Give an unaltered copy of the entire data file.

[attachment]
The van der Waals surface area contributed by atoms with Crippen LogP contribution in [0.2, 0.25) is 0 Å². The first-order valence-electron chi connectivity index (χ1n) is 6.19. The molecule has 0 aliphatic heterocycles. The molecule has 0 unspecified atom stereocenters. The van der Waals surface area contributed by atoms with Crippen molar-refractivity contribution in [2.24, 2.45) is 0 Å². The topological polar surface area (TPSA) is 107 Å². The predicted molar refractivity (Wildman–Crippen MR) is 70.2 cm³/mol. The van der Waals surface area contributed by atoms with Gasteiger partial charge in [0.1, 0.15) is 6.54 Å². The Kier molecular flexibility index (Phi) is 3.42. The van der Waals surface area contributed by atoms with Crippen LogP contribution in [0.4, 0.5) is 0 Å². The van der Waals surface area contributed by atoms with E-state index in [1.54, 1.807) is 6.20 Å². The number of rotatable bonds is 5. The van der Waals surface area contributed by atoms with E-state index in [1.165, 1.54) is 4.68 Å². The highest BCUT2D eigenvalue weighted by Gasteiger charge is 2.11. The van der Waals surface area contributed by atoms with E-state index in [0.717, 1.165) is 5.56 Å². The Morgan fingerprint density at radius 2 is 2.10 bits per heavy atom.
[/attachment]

The van der Waals surface area contributed by atoms with Crippen LogP contribution in [0.2, 0.25) is 0 Å². The first-order valence-electron chi connectivity index (χ1n) is 6.19. The molecule has 0 aliphatic heterocycles. The molecule has 0 unspecified atom stereocenters. The van der Waals surface area contributed by atoms with Crippen molar-refractivity contribution in [2.24, 2.45) is 0 Å². The topological polar surface area (TPSA) is 107 Å². The predicted molar refractivity (Wildman–Crippen MR) is 70.2 cm³/mol. The van der Waals surface area contributed by atoms with Gasteiger partial charge in [0.1, 0.15) is 6.54 Å². The Kier molecular flexibility index (Phi) is 3.42. The van der Waals surface area contributed by atoms with Crippen LogP contribution in [0.4, 0.5) is 0 Å². The van der Waals surface area contributed by atoms with E-state index in [1.54, 1.807) is 6.20 Å². The number of rotatable bonds is 5. The van der Waals surface area contributed by atoms with E-state index in [1.165, 1.54) is 4.68 Å². The highest BCUT2D eigenvalue weighted by Gasteiger charge is 2.11. The van der Waals surface area contributed by atoms with E-state index in [0.717, 1.165) is 5.56 Å². The Morgan fingerprint density at radius 2 is 2.10 bits per heavy atom.